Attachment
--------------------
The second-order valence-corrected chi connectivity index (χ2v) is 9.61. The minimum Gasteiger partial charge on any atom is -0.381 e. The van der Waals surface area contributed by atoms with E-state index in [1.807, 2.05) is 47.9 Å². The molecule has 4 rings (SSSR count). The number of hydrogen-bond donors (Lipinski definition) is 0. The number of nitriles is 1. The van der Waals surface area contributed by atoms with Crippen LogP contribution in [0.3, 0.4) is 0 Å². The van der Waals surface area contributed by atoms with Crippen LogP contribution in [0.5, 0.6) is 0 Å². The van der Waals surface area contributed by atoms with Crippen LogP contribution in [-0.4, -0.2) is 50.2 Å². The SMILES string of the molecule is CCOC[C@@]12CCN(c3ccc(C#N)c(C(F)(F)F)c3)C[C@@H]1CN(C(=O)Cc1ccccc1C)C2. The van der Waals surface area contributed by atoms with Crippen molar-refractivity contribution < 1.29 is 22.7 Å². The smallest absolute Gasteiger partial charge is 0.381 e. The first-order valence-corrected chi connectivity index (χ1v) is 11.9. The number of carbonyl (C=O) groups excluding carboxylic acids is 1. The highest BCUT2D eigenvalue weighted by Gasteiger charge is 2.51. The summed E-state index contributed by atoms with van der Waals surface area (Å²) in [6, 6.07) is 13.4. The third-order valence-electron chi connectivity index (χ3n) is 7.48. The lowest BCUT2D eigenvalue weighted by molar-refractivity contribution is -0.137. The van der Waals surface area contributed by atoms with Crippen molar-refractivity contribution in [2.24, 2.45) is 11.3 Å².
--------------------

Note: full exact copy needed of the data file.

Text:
The second-order valence-corrected chi connectivity index (χ2v) is 9.61. The minimum Gasteiger partial charge on any atom is -0.381 e. The van der Waals surface area contributed by atoms with E-state index in [1.807, 2.05) is 47.9 Å². The molecule has 4 rings (SSSR count). The number of hydrogen-bond donors (Lipinski definition) is 0. The number of nitriles is 1. The van der Waals surface area contributed by atoms with Crippen LogP contribution in [0.3, 0.4) is 0 Å². The van der Waals surface area contributed by atoms with Crippen LogP contribution in [0.5, 0.6) is 0 Å². The van der Waals surface area contributed by atoms with Crippen LogP contribution in [-0.4, -0.2) is 50.2 Å². The SMILES string of the molecule is CCOC[C@@]12CCN(c3ccc(C#N)c(C(F)(F)F)c3)C[C@@H]1CN(C(=O)Cc1ccccc1C)C2. The van der Waals surface area contributed by atoms with Crippen molar-refractivity contribution < 1.29 is 22.7 Å². The smallest absolute Gasteiger partial charge is 0.381 e. The first-order valence-corrected chi connectivity index (χ1v) is 11.9. The number of carbonyl (C=O) groups excluding carboxylic acids is 1. The highest BCUT2D eigenvalue weighted by Gasteiger charge is 2.51. The summed E-state index contributed by atoms with van der Waals surface area (Å²) in [6, 6.07) is 13.4. The third-order valence-electron chi connectivity index (χ3n) is 7.48. The lowest BCUT2D eigenvalue weighted by molar-refractivity contribution is -0.137. The van der Waals surface area contributed by atoms with Crippen molar-refractivity contribution in [2.24, 2.45) is 11.3 Å².